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Twenty-nine pruritic, atopic dogs were entered into a double-blind, placebo-controlled, crossover study to evaluate the efficacy of an investigational antiallergenic compound, AHR-13268. Fourteen dogs were evaluated by a veterinary dermatologist (at intervals) and the owner (daily). Fifteen dogs were evaluated only by the owner. The mean (± se) owner scores for pruritus, erythema, and lesions with placebo treatment (higher score = worse signs) were 3.24 (± 0.12), 2.73 (± 0.12), and 2.61 (± 0.09), respectively. With drug treatment, the corresponding scores were 2.89 (± 0.12), 2.50 (± 0.12), and 2.25 (± 0.09). Scores for pruritus and lesions (but not erythema) were significantly better with drug treatment than with placebo treatment. Investigator scores showed similar trends, but the differences were not great enough to be statistically significant. Overall, 11/29 (38%) owners reported their dogs had moderate or better improvement from drug capsules, and 4/29 dogs (14%) improved on placebo capsules A variety of adverse effects were reported following both drug (9/29 dogs) and placebo (8/29 dogs) capsule administration, but were mild and well tolerated. Results of this study indicate that AHR-13268 has potential for empiric treatment of allergic inhalant dermatitis in some dogs.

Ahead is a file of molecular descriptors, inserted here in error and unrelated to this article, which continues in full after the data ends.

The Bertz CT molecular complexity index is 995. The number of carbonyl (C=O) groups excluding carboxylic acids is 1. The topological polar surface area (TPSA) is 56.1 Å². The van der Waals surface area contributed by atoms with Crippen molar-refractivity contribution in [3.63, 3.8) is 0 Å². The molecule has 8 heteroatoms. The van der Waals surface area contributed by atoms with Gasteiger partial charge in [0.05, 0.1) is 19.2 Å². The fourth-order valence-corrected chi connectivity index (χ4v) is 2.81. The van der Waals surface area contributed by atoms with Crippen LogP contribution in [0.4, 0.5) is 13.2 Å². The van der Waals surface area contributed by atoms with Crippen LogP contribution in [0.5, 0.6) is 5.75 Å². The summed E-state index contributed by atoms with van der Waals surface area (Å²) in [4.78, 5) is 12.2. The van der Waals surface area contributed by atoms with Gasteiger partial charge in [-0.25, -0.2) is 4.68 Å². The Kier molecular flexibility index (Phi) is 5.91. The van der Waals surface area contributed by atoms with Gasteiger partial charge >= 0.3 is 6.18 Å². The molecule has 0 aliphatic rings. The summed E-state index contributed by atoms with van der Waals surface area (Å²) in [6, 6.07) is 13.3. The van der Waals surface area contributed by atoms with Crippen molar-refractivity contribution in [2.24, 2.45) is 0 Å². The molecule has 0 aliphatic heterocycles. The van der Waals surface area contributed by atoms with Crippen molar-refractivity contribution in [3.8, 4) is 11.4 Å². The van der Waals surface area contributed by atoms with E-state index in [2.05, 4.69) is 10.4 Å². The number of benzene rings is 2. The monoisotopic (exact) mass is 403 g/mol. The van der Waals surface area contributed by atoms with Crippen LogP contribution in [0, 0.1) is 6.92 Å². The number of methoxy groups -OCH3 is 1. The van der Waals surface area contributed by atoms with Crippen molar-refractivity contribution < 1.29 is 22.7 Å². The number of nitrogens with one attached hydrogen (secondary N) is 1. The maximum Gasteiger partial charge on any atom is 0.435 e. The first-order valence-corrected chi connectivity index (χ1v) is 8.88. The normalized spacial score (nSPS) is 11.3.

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in American Journal of Veterinary Research

Pet birds commonly develop behavior problems, with as many as 71% of pet-bird owners reporting that their birds display abnormal behavior and 36% of those owners considering the abnormal behavior problematic. 1 Behavior modification associated

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in American Journal of Veterinary Research